A Viable New Strategy for the Discovery of Peptide Proteolytic Cleavage Products in Plant-Microbe Interactions

Solis, Manuel I. Villalobos, et al. “A Viable New Strategy for the Discovery of Peptide Proteolytic Cleavage Products in Plant-Microbe Interactions.” Molecular Plant-Microbe Interactions, 2020, doi:10.1094/mpmi-04-20-0082-ta.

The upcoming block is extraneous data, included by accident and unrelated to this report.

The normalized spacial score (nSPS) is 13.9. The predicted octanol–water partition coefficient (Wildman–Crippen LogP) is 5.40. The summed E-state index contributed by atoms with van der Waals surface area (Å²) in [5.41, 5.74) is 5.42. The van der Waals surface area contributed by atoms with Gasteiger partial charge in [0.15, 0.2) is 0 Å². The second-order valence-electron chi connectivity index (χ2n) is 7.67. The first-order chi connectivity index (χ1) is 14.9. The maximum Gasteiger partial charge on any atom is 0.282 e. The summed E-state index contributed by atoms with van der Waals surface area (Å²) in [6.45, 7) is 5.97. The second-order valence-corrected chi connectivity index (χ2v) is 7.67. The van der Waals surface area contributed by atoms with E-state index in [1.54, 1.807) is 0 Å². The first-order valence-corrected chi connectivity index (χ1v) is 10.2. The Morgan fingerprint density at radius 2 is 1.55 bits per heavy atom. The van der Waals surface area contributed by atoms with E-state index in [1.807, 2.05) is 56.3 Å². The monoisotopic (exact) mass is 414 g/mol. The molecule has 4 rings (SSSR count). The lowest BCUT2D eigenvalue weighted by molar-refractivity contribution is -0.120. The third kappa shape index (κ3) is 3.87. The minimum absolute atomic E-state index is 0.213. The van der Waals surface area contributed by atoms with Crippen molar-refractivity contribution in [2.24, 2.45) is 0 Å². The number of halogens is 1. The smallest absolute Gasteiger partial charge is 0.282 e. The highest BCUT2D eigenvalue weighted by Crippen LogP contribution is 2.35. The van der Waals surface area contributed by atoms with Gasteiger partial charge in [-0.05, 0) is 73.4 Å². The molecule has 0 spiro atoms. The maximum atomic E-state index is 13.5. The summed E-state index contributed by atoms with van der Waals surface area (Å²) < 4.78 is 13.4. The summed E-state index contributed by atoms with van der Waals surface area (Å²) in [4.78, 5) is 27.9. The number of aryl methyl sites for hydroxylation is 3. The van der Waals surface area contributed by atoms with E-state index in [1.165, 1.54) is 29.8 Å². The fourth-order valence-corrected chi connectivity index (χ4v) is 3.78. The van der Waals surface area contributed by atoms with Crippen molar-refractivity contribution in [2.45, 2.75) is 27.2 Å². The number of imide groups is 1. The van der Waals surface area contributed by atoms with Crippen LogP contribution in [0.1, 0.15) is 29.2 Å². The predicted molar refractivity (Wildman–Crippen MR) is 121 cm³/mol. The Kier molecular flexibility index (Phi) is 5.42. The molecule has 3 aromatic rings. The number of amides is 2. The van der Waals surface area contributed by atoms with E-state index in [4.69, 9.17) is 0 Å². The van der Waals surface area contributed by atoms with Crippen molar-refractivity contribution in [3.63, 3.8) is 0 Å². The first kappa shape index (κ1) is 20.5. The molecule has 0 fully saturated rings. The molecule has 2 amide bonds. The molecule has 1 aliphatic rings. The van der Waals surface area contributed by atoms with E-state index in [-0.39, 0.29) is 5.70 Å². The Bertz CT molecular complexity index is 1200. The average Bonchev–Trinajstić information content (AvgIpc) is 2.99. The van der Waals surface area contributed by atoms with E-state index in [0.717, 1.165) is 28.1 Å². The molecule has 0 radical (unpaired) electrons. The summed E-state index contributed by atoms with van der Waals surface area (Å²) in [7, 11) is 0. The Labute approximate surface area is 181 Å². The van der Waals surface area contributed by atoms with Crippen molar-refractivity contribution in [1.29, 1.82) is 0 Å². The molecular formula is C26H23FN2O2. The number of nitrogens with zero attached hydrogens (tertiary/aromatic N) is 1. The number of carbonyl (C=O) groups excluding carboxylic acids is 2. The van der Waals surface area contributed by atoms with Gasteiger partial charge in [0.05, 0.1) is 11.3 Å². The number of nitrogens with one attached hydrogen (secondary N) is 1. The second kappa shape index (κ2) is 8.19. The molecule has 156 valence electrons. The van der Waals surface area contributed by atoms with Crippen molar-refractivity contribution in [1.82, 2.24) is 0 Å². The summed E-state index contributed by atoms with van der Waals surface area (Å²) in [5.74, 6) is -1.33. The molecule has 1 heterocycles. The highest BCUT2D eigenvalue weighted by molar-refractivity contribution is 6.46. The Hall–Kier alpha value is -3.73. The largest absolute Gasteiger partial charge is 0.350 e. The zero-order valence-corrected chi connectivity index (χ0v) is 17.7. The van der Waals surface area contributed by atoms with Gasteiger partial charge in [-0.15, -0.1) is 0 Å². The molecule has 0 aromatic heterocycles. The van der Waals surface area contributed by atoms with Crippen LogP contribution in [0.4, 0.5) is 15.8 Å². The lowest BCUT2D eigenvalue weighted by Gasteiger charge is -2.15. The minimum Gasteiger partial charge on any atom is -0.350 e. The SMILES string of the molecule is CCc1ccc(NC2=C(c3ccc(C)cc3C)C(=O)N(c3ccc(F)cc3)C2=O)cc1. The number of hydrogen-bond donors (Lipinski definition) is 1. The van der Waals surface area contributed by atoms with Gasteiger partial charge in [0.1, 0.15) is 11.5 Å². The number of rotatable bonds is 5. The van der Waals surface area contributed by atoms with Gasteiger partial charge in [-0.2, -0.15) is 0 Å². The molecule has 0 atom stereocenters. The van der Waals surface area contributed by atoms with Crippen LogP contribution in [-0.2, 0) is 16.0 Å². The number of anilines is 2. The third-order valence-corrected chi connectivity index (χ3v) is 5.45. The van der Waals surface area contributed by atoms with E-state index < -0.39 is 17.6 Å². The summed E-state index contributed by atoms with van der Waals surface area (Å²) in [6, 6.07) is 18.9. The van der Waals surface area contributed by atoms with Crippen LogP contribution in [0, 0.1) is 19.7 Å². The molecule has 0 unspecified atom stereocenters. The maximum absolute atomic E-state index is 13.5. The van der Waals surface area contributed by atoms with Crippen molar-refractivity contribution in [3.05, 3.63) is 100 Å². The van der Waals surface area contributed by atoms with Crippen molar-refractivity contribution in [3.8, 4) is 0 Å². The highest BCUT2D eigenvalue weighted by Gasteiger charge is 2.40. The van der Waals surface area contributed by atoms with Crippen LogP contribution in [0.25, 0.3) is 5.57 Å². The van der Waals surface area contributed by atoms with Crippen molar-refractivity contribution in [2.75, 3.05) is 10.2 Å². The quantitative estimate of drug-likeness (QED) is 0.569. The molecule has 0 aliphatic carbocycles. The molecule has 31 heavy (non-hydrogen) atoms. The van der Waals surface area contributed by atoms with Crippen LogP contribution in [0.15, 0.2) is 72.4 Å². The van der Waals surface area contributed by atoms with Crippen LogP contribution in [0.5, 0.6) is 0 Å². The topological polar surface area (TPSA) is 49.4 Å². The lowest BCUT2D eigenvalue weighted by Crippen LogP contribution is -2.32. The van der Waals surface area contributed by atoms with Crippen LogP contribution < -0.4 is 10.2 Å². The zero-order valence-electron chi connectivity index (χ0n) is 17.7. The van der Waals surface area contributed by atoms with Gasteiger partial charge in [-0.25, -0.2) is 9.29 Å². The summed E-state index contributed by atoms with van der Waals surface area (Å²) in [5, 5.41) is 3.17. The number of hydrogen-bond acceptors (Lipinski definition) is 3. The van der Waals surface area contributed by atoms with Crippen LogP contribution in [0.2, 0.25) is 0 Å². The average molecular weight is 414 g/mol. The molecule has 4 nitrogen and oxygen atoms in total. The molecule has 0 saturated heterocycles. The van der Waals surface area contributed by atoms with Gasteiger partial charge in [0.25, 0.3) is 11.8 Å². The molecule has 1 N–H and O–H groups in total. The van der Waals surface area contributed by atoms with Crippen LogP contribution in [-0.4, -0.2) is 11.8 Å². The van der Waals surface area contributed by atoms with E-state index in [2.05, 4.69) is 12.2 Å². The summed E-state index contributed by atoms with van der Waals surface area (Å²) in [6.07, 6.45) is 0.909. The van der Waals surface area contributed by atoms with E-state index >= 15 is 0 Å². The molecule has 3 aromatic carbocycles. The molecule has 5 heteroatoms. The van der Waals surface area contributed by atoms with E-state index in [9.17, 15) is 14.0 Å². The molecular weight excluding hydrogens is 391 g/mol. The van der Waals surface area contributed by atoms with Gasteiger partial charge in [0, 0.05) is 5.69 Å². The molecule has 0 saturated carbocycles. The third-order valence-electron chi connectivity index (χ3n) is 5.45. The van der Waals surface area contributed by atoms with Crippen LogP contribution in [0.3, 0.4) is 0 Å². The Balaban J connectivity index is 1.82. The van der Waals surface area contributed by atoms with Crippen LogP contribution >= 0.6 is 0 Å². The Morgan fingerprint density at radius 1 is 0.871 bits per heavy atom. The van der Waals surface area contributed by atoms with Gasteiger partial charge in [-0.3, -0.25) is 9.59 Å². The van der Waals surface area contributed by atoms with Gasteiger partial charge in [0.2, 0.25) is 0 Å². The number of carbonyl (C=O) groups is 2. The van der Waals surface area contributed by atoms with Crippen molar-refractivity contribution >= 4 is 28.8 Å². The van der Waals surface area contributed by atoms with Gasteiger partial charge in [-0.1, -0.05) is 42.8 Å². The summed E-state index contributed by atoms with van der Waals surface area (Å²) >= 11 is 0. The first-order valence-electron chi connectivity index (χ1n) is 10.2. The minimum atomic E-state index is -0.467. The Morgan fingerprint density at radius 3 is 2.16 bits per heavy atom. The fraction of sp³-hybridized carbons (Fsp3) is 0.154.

Small peptides that are proteolytic cleavage products (PCPs) of less than 100 amino acids are emerging as key signaling molecules that mediate cell-to-cell communication and biological processes that occur between and within plants, fungi, and bacteria. Yet, the discovery and characterization of these molecules is largely overlooked. Today, selective enrichment and subsequent characterization by mass spectrometry–based sequencing offers the greatest potential for their comprehensive characterization, however qualitative and quantitative performance metrics are rarely captured. Herein, we addressed this need by benchmarking the performance of an enrichment strategy, optimized specifically for small PCPs, using state-of-the-art de novo–assisted peptide sequencing. As a case study, we implemented this approach to identify PCPs from different root and foliar tissues of the hybrid poplar Populus × canescens 717-1B4 in interaction with the ectomycorrhizal basidiomycete Laccaria bicolor. In total, we identified 1,660 and 2,870 Populus and L. bicolor unique PCPs, respectively. Qualitative results supported the identification of well-known PCPs, like the mature form of the photosystem II complex 5-kDa protein (approximately 3 kDa). A total of 157 PCPs were determined to be significantly more abundant in root tips with established ectomycorrhiza when compared with root tips without established ectomycorrhiza and extramatrical mycelium of L. bicolor. These PCPs mapped to 64 Populus proteins and 69 L. bicolor proteins in our database, with several of them previously implicated in biologically relevant associations between plant and fungus.